- Disabling auto-play for video and gif content on social media
- Avoiding auto-play sidebar videos on websites
- Allowing users to select whether they want content on a given website or in a web browser to auto-play or not
Example use cases
Case 1- Making dinner with photosensitive migraines
I love to cook and bake and frequently browse the internet and social media apps looking for a new recipe that I can try. However, many websites include auto-play video content that can flicker, flash, or even contain strobing lights- all things that can trigger a migraine for me and keep me from being able to even have the strength to eat dinner. In this case, it’s helpful for websites to ensure that videos do not auto-play or there is an option to load websites without video content included.
Case 2- Avoiding sensory overload on an event website
My friend who lives with a chronic pain disorder is on an event website looking for tickets to a dance performance when loud music suddenly starts to play through their speakers to promote another upcoming concert. My friend describes the loud music as making it feel like their brain is on fire, and they quickly turn off their computer- eventually, they go back on the event website with the speakers muted. Instead of having music auto-play, it would have been better if the website gave the user the option to listen to music while they browse the website and allowed them to preview the music on their own.
Check your animations
Vertigo-associated disorders (also known as vestibular disorders) often involve chronic pain and can be further exacerbated by animations, flickering effects, or other movement on the screen. Some ways that designers can ensure that tools are inclusive of people with these disorders is by adding the following items to their product:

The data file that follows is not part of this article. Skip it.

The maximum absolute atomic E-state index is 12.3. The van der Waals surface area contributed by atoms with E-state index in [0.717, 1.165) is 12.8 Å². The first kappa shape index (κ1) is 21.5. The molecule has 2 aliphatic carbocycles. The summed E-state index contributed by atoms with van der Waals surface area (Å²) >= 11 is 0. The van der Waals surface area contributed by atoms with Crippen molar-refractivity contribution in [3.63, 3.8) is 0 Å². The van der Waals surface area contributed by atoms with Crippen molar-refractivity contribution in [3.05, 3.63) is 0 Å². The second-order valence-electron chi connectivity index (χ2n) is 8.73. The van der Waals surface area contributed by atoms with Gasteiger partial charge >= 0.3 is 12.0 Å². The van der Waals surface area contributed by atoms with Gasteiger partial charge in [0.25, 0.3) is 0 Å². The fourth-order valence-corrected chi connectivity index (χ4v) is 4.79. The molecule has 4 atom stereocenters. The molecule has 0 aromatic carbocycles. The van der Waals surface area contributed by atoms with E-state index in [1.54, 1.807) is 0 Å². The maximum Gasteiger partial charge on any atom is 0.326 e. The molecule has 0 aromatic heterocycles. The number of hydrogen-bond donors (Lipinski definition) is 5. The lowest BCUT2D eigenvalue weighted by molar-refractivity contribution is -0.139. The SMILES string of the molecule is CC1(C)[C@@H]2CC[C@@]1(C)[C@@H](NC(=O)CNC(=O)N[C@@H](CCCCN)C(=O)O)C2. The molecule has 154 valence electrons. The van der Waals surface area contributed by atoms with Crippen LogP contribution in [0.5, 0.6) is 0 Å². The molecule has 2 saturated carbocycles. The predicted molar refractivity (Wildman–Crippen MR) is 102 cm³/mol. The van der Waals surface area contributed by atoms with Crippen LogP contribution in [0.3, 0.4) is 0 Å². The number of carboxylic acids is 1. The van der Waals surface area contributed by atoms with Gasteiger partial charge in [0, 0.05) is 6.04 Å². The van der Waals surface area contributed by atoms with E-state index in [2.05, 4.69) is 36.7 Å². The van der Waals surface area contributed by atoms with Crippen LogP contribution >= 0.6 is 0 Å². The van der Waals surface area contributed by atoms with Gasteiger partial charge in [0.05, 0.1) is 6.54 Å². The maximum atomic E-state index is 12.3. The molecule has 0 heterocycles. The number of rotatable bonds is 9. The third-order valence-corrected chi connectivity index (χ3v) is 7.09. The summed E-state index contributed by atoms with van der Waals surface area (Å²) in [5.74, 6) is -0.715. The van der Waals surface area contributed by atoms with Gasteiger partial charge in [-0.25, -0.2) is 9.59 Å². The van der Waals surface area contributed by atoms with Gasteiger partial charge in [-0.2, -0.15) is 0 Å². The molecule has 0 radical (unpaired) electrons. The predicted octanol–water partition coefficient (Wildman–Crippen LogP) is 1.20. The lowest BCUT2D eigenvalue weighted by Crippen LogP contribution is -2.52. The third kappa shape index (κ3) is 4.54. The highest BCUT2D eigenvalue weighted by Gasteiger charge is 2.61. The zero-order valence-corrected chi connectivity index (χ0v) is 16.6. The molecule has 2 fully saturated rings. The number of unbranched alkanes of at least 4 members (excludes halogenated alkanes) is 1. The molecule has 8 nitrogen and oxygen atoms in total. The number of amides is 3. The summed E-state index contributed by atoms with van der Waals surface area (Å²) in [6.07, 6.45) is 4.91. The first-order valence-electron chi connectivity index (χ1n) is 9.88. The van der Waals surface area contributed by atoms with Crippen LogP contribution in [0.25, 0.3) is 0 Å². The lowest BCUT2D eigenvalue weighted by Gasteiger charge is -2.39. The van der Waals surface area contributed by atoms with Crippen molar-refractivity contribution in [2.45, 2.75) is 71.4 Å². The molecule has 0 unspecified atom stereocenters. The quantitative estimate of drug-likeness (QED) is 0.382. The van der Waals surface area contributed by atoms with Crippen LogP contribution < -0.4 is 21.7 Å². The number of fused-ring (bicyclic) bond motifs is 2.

- Ensure that the website or application respects animation settings on the device, such as reduce motion or disabling auto-play
- Avoid infinite scroll for content whenever possible, especially parallax effects
- Add content warnings for items with strobe or flashing lights, and avoid having auto-play content that is overly shaky or that has strobe lights
- Allow users to view content in a smaller window instead of in full screen
Example use cases
Case 1- “Visual earthquake”
A young student I worked with sent me a message asking how they could “disable the visual earthquake” that they were experiencing on a video streaming application. I wasn’t sure what this meant at first, until I learned that the application had pinned an auto-play video to the top of the screen that featured a lot of shaking, which would trigger a vertigo attack for them and be extremely painful. I ended up sending feedback to the application asking for the app to respect auto-play settings and to have them avoid having content that can trigger neurological or vestibular issues on their home screen, which is something that they agreed to do.